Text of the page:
Shopping for a cause? ‘It’s in the bag’
"Accessorize, accessorize, accessorize!"
It's the perennial advice from fashion designers – and Feb. 2 will bring an opportunity to practice the mantra like never before.
What's more, while discriminating shoppers and fashion followers snag their one-of-a-kind handbags and purses, they can help people with cancer at the same time.
The Sixth Annual It's in the Bag event, a fundraiser for Legal Information Network for Cancer (LINC), will be held Feb. 2 at The Westin Hotel in Henrico.
Inspired by a similar fundraiser held in South Carolina, It's in the Bag originally featured bags created by local celebrities such as TV anchors and wives of politicians.
Over the years, LINC volunteers have fine-tuned the event to make it their own, moving from celebrity- and artist-created bags to including designer bags and, now, themed bags. A Carytown bag, for example, might include Byrd Theatre movie passes and gift certificates from Carytown restaurants and retailers, while a biker bag might include biking clothes and gift certificates from a bike repair shop and coffee shop.
Chairperson Mary Ann Wright typifies the sense of anticipation that prevails among regular attendees in the days leading up to the event.
"I can't wait to see which new handbag I will add to my collection this year," Wright said recently. "Will it be the Sarah Jessica Parker bag or the Adriana Trigani bag?"
Orchids, scotch and duct tape
In addition to featuring 90 bags in the silent and live auctions – ranging from briefcases, painted purses, specialty and tote bags in styles from dressy and evening style to casual, practical and downright quirky – the event will include designer clothing and a North Carolina vacation.
What's more, there will be a designer dress (and original sketch designs) from Kay Unger; a bag donated by Diana Cantor; a Sarah Jessica Parker orchid from Art Chadwick; and possibly a suit from Alex Garfield and a bag from First Lady Maureen McDonnell.
And for the men – or for women not in the market for accessories – the event will feature live music and hors d'oeuvres as well as beer, bourbon, wine and scotch tastings. The excitement is not all limited to patrons of the event, however, as Carrie O'Malley of Hirschler Fleisher can attest.
"My seven-year-old daughter made a duct tape bag," said O'Malley, "and she is so excited about donating it.
"She made it because she knows what good things LINC does for cancer patients."
This year's fundraiser will have special significance: it will be held in memory of Page McCarthy, who lost her battle with cancer in July.
An avid LINC volunteer, McCarthy chaired the annual event, which has been taken over by her good friend Mary Harvard Nolde.
“Page was a big believer of LINC’s mission," said Nolde following McCarthy's death. "She helped LINC with all their events, but the bag event was very special to her.”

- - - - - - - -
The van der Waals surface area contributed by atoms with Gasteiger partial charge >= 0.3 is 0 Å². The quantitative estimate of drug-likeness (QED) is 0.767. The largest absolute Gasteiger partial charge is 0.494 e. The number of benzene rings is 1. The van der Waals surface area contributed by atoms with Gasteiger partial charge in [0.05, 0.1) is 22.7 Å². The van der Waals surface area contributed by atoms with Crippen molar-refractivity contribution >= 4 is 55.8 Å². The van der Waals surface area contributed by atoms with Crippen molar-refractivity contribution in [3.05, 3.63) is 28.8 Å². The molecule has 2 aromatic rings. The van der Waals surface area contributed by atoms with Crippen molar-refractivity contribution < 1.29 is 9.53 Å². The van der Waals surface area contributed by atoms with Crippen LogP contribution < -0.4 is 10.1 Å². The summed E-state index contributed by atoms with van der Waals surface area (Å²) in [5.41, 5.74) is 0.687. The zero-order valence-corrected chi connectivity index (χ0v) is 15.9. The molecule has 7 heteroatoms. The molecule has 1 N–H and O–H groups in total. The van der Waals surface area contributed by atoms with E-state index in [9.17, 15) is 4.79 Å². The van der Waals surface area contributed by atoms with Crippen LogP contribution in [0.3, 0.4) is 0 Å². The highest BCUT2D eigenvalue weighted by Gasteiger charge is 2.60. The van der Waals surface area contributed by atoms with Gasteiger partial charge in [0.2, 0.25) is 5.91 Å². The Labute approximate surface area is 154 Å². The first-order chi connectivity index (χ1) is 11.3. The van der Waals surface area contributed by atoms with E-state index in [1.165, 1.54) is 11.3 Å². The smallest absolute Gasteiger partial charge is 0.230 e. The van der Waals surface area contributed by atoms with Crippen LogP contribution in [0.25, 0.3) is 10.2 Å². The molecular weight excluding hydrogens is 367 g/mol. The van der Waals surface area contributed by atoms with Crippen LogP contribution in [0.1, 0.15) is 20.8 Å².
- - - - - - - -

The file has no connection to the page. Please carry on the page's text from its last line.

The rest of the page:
Just two months before she succumbed, McCarthy was recognized with the Allison Held Volunteer Award, named in honor of LINC’s first paid employee, later a volunteer and board member.
At the May awards luncheon, LINC Board of Directors President Mary Ann Wright told the crowd that McCarthy always went above and beyond whatever she was asked to do. "And always with her contagious smile," said Wright.
"She brought the [bag] event to new heights the year she made her 'signature bag' full of goodies," added Wright, "that resulted in bringing in lots of money.
"Up until then, we simply had auctioned interesting and attractive bags, [but] since that event, we fill all the bags!"
Wright noted that McCarthy, who worked as a senior project manager at SunTrust Mortgage, also came up with the idea to put on a concert, pulled together some friends with bands, and raised $3000 in one evening at Capital Ale House.
As a special tribute this year, McCarthy's friends have put together a bag for the live auction which highlights all of her favorite things -- including season tickets to Innsbrook After Hours.
Proceeds from the auction – which last year amounted to $50,000 – will benefit LINC's work to provide people with cancer with resources that ease the day-to-day challenges of cancer.
LINC Executive Director Denise Kranich, who was head of the Innsbrook Foundation when diagnosed with cancer five years ago, said she was fortunate to work for an organization that provided good insurance coverage and allowed ample time off for treatment.
"Some people are not that lucky," she said. "Their insurance may not cover their cancer, or they may not be able to pay for their cancer treatments.
"LINC provides a valuable service by linking cancer patients with pro bono attorneys and financial planners to help them with their non-medical needs," said Kranich.
"So they can concentrate on just getting well. "
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